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Conference Notes: Linguistics and Education
Apr04

Conference Notes: Linguistics and Education

Over the last year or so I have given papers at a number of conferences throughout the region. These conferences have primarily involved discussions within TESOL and Applied Linguistics but have also crossed-over into the related realms of general education, lifelong learning and learning disorders. There have been some great presentations at the conferences I’ve attended (..and some not-so-great!). And I’ve had the pleasure of meeting so many knowledgeable and wonderful people within my profession. However, as with many conferences… the presentations go relatively unheralded due to limited publication numbers. So, I’m going to be writing some notes from my files on the conferences as well as perhaps uploaded some of my own presentation slides; I won’t be uploading all of the papers I’ve given due to some of the already having been published and in those cases I’ll probably just give a brief summary and the full reference (with link if available online). I’ll go through my files and pull out some notes from the conferences listed below, and if you want any more information than that I provide… please let me know Anyway, the conferences I have notes from that I’ll post about include: The Second International Conference on Language and Communication, Bangkok, Thailand, 2010 The 18th PAC-KOTESOL International Conference, Seoul, Korea, 2010 The Second Asian Conference on Education, Osaka, Japan, 2010 The 2011 Winter International Conference on Linguistics in Seoul, Korea, 2011 Others I will be giving papers at over the next few months include: The 2011 KOTESOL National Conference, Daejeon, Korea The Fourth International Conference of English as Lingua Franca, Hong Kong The 9th Asia TEFL International Conference, Seoul, Korea The 2011 Korea English Education Society International Conference, Cheongju,...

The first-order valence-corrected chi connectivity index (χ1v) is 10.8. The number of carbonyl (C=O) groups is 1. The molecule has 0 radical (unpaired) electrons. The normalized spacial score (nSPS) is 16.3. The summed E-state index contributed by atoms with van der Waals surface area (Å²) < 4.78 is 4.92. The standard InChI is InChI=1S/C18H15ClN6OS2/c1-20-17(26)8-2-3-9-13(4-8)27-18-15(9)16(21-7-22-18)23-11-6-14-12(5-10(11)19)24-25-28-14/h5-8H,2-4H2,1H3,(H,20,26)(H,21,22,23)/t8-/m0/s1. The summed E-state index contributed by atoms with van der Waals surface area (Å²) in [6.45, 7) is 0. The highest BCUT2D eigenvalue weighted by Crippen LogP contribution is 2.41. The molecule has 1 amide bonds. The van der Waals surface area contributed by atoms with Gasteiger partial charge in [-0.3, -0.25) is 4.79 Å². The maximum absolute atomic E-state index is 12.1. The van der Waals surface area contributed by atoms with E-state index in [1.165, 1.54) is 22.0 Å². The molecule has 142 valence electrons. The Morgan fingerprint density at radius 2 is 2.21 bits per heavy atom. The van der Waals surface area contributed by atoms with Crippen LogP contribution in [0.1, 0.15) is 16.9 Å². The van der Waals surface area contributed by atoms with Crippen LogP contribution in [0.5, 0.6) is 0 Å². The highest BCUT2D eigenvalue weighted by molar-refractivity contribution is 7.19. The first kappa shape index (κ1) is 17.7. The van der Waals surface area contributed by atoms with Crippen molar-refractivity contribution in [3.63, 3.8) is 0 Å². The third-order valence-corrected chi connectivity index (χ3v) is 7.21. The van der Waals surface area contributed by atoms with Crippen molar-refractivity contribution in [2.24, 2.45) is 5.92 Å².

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Class Activities: Audio Diary

What’s a common homework assignment or part of the so-called on-going assessment? Getting your students to write a diary is a pretty safe bet. We’ve all requested it and most students will deliver. The diary is used as a reflection of general speech and trying to get the student to find their own voice in their L2. But at the end of the day, no matter how much of their voice we can help them find, they don’t always progress when it comes to speaking. Be it confidence or perhaps even the physicality of actually speaking the L2, there are often obstacles. One possible way to alleviate these obstacles are to change tact a little bit. Where many of us teach (Korea, Japan, China…), the students are rather tech savvy little creatures… perhaps more so than the old-fashioned teacher gripping his chalk. It probably goes without saying that the majority of them will have an iPod, mobile phone or access to a computer. Any of these have recording capabilities – yes, even the iPod if you get a measly $2 microphone attachment available from all good electronic outlets based in places like Hong Kong. And for recording on a computer there’s always Audacity… Anyway, it’s these recording capabilities that we need to tap into. Out students want to speak, they have trouble speaking. We assign them writing, they still have trouble speaking. So here’s a pretty radical idea… let’s assign them speaking! Give our students a speaking assignment. It’s pretty simple. They keep an audio diary and can just email it to us before class (I record 45 minute presentations at 32kbs; they are perfectly audible and only weigh in at around 8mb… so a 3-5 minute diary is going to be sub 1mb). Or if it’s a weekly assignment, have them bring them on CD or even have them upload to a free web space. As for corrections, you can either provide written feedback or take the alternate route and give the students audio feedback to assist their listening skills. The ideas today are to focus on verbal communication, so I like the audio feedback route with perhaps a few key notes in the written form if they’re needed. In the beginning, students are likely to forget these assignments but with time and enouragement should become more comfortable. One possible way of clearing the first hurdle is to take the iniative and send a recording to each student via email to get the ball rolling. Once the students get over their initial reservations about this form of assignment, they should open up a little and take some risks… and hopefully they will be able to see the benefits...